Stroller accidents are the cause of more and more head injuries in children aged 5 and smaller, according to a new survey that was published in the Academic Pediatrics magazine.
The paper was based on data collected from the National Electronic Injury Surveillance program. According to the information, 361,000 children aged 5 and younger were involved in carrier or stroller accidents that sent them to the emergency room due to a resulting brain injury.
Around 50 children are brought in an Emergency Room on a daily basis due to unsafe stroller or carrier use. The cited study shows that more children are getting head injuries as a result of the devices, making them a paradox of baby safety.
According to the paper, in 1990 around one in five brain injuries or concussions were caused by baby carriers or strollers being used improperly. However, by 2010, the number skyrocketed, and now, it seems that 53 percent of carrier-related incidents and 42 percent of stroller accidents end up in a concussion or brain injury.
Researchers point out that the sudden rise in the number of treated head and brain injuries may not be necessarily linked to hazardous strollers or baby carriers, but rather to increased attention on the part of the ER personnel when it comes to head trauma.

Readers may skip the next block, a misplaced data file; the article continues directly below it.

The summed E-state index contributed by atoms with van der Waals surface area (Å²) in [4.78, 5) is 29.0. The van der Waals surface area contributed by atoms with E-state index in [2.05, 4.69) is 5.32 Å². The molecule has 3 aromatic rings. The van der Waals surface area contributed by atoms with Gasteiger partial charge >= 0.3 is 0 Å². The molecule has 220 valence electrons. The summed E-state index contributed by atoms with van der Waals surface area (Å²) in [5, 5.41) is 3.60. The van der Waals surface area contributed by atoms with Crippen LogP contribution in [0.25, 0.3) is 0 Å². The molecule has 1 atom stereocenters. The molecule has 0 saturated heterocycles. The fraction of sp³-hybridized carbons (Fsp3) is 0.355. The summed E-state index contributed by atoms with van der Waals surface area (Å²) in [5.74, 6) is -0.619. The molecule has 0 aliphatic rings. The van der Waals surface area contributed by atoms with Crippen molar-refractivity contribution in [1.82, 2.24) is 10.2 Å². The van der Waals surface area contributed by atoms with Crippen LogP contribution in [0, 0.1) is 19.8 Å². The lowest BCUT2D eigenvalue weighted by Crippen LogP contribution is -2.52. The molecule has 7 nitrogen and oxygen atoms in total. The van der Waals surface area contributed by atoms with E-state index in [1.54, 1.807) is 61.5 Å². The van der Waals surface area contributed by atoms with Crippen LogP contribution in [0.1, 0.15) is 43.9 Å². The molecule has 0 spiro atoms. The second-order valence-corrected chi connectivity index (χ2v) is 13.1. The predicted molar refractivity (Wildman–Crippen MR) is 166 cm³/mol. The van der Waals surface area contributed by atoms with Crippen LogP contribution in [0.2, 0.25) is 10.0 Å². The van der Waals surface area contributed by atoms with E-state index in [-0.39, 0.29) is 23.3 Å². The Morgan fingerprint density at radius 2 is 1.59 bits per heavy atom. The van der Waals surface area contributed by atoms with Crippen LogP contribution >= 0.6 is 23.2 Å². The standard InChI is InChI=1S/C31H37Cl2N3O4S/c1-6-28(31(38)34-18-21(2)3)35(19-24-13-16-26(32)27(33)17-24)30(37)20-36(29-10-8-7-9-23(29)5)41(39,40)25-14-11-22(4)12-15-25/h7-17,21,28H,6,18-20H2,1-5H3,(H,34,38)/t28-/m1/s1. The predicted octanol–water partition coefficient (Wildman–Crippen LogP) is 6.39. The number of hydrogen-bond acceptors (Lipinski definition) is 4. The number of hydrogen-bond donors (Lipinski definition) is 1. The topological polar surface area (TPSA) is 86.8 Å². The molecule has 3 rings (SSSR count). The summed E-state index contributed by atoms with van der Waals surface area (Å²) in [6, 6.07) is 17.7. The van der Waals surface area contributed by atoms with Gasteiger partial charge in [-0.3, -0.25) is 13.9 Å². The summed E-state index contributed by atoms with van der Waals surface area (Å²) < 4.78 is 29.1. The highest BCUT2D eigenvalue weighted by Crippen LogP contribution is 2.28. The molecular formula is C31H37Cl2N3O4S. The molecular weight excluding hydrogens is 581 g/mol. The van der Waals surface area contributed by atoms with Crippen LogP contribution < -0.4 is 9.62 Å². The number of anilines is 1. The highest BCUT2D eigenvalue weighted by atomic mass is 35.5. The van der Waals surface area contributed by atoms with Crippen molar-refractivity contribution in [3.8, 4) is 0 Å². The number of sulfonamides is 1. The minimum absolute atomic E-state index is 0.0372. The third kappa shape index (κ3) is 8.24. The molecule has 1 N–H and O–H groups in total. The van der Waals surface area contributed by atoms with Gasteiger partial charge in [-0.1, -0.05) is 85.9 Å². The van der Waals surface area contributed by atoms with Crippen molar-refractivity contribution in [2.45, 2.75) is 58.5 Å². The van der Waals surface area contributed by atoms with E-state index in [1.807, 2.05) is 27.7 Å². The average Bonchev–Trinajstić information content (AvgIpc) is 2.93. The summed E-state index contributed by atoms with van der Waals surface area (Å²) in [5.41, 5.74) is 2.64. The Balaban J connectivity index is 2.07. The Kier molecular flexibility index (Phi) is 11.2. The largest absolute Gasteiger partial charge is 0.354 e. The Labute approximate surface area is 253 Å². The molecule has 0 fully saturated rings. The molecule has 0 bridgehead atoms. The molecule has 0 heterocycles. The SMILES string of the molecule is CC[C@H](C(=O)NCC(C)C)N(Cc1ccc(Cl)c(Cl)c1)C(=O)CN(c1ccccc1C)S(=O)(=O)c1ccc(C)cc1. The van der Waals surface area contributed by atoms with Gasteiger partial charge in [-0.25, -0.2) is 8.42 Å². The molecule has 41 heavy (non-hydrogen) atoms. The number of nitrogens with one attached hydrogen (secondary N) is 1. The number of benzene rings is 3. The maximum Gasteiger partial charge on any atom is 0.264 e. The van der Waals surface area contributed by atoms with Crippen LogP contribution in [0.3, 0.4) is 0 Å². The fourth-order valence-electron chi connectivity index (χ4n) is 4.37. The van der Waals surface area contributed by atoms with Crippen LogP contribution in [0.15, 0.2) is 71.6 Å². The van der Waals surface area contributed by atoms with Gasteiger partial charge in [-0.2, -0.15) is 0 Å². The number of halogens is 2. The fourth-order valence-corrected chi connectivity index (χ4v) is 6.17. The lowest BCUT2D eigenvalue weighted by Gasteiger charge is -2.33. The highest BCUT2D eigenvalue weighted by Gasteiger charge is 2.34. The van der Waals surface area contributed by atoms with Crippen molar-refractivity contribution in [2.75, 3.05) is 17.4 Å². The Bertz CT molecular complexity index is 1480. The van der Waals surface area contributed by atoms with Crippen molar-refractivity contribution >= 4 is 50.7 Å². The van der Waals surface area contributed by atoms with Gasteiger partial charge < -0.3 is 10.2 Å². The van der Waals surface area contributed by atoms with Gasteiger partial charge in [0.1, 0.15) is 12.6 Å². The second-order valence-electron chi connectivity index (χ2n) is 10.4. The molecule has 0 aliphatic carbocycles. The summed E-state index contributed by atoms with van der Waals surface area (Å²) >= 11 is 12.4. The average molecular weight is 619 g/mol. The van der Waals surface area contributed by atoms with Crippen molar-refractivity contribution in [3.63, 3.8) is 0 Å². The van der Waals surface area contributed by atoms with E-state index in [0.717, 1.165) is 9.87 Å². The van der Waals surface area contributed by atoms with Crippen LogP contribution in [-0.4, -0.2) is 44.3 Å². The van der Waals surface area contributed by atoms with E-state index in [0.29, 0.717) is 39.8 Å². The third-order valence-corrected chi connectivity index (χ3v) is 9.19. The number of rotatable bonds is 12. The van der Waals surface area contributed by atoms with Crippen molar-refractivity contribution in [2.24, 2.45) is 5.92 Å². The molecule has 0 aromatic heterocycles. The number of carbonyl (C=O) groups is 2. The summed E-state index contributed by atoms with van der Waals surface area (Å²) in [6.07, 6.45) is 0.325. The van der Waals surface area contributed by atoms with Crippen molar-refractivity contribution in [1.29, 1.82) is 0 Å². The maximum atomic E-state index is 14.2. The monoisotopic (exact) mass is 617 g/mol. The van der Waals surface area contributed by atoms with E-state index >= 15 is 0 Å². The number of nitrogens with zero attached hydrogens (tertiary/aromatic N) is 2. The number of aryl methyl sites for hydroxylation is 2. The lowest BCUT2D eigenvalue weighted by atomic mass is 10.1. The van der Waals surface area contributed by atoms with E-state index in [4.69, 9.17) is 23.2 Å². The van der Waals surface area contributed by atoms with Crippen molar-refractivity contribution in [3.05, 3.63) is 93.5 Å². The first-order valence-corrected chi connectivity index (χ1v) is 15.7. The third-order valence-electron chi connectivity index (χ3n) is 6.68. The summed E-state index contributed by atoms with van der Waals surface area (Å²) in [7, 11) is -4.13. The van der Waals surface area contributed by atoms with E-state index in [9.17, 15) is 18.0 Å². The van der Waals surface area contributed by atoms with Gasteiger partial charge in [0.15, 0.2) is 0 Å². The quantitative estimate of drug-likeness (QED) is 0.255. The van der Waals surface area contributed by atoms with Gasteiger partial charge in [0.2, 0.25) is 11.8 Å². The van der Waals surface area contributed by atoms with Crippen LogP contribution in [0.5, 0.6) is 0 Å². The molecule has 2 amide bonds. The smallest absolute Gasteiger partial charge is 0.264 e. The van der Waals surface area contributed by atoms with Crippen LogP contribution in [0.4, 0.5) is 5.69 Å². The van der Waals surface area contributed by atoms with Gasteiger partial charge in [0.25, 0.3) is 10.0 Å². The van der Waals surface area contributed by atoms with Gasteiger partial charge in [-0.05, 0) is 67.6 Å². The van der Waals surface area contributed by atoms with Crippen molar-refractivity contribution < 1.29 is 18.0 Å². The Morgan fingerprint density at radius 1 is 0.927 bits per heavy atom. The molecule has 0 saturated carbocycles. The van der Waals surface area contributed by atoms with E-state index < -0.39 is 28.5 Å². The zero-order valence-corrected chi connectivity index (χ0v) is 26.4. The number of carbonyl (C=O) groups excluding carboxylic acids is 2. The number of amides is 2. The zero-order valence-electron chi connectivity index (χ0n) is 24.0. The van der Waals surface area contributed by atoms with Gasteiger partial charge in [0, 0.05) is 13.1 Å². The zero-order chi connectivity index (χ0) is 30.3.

The report shows that the majority of brain injuries happen when children younger than one year tip their stroller or carrier, falling to the ground. Due to the way in which the devices require the infant to be positioned, the face and head of the victim are usually the body parts that take the brunt.
Pediatricians declared that they often see accidents involving a carrier left on a soft surface like a bed or a table for “a couple of seconds” or children that were not properly wrapped in their stroller.
Lead author of the study, Kristin J. Roberts, advises parents to buckle their infants when placing them in the safety devices and keep the handles free of bags or other objects that might cause the stroller to tip.
Moreover, parents must always keep in mind that children have a tendency to do unpredictable things at any moment, so there are no “couple of seconds” when you can take your eyes off of them.
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